So why have I been playing TERA lately? It’s free, and kinda weird, and my elf is pretty. I guess I’m fairly easy to please, at least for a little while. As the latest AAA title to go free-to-play, TERA has seen a resurgence in the past couple of weeks. Want to check it out yourself? The following tips might help.
TERA’s payment model is surprisingly playable. All content is free without restrictions, and the game never nags you about buying things. The new cash shop has the usual features for sale like extra bag slots and appearance changes, along with fancy costumes and weapon skins. “Founders”, or folks who paid money for the game previously, get to queue skip on busy servers.
Lost and confused? The quest log holds many answers. If you’re looking for a certain mob for a quest or an NPC, open your quest log (“L”) and click on any of the blue links in the description. You should see symbols pop up on your map telling you where to go.
You can also check the log to see where you are in a quest chain: future quests will be marked with “Not Yet Unlocked”, and clicking on them will show their pre-requisite quest.
Turn off Area chat. (Global chat is generally more reasonable.) Man, okay, so I know you have seen some version of this tip for just about every multiplayer online game ever, but I have never quite so sincerely meant it. If you want to know what you’d be missing, I have a summary below.
lOrd.420: I’m 14 and I learned how to swear damn hell shit bollocks
Juicer: I WILL FIGHT YOU IRL BRO DO YOU EVEN LIFT?
NiceGuy: um, it’s ephebophile, please
I am not even kidding. Save yourself, leave area chat. This brings us to…
Problematic shit! TERA’s got it. To be fair as Talarian pointed out in comments here the other day there are also hyper-sexualized male characters who are not traditional power fantasies.. although they have those, too. Basically while there is a wardrobe system that allows you to eventually attain some degree of pants, if you play TERA you have to be prepared for all the ladies to fight in heels and ride side-saddle. If that’s not your bag, I certainly understand.
Level 11 is a good level. At level 11 you can take a pegasus to the first major city. If you follow the breadcrumb quests from Newbie Island you’ll then get a free fast horse mount, and you can start learning professions from trainers. (Although you can begin harvesting almost immediately at level 1, and you get XP for it too.)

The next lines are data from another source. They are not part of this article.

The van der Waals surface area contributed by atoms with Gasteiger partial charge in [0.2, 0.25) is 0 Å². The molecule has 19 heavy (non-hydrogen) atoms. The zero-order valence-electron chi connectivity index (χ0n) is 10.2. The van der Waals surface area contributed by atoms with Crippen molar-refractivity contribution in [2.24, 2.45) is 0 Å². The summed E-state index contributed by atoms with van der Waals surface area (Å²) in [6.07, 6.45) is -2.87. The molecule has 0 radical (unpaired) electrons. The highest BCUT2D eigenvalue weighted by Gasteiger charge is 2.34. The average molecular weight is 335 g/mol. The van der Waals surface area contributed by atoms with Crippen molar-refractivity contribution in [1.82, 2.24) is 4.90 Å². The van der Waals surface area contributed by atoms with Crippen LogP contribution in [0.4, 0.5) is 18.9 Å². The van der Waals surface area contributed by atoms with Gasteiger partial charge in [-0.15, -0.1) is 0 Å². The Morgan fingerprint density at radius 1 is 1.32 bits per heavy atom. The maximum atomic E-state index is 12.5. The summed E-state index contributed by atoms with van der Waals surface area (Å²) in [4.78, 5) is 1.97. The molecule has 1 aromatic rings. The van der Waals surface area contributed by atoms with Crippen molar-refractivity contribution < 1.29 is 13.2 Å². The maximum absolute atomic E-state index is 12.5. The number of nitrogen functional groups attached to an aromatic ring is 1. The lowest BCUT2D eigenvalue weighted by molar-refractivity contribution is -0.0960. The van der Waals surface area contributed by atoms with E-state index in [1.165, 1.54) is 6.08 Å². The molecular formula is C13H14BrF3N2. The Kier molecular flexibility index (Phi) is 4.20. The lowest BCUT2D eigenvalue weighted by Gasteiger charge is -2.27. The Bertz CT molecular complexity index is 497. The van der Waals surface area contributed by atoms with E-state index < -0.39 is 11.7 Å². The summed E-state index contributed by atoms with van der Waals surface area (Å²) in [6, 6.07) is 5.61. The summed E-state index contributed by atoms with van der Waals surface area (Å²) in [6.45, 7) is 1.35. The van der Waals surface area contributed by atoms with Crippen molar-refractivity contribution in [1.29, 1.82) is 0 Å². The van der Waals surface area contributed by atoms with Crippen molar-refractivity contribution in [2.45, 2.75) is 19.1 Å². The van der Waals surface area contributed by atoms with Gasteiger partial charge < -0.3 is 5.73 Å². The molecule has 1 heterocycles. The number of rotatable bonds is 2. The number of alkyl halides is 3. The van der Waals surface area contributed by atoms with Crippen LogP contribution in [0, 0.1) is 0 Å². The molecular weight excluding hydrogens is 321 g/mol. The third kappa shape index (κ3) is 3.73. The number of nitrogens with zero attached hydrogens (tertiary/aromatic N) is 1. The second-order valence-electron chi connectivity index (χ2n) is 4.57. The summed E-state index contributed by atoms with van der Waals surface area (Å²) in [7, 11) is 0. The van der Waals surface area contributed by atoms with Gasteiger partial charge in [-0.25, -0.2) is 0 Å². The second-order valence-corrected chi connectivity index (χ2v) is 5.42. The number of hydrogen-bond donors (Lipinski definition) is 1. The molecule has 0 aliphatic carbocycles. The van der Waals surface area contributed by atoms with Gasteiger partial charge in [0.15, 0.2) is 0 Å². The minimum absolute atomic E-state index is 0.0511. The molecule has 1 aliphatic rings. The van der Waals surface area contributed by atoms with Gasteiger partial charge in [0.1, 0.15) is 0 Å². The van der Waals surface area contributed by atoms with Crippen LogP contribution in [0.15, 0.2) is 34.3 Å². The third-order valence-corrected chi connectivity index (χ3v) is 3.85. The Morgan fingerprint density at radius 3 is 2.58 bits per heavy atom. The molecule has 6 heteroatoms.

The mailbox is a dude. For some reason both sending and receiving mail is done through Banker characters, who have a little key symbol on your map. Talk to him and select the “Parcel Post” option.
This week on Cat Context we talk about Tiny Tina, argue over convenience changes in MMOs, and then mock Liore for playing World of Warcraft. (Hey!)
Elly owns at least 6 copies of Borderlands 2, so we figured he’d be a good person to ask about the Tiny Tina racism controversy. One thing is certain — when people in the game industry start to lose their jobs over raising difficult questions it’s bad for all of us. Meanwhile in RIFT, Trion Worlds removed falling damage and everyone freaked out. Liore is in favor of the removal, while Aro and Elly argue that falling damage adds flavor to virtual worlds. They’re wrong, but it’s always interesting to hear different perspectives. We also talk about some other big quality of life changes in MMOs in the past, and whether they too upset a delicate game ecosystem.
Also, Liore defends TERA! Aro reminisces about Sega Genesis! Elly plays something called “Battle Cats”!
It would be downright awesome if you gave us a vote on iTunes. :)
* PC Gamer on the Tiny Tina controversy
* RIFTJunkies on the removal of falling damage
* Break music is “Good Enough (Geminis Psychosis Mix)” from the 1995 Wipeout soundtrack
* Free Music Archive page for our theme, in THE crowd by The Years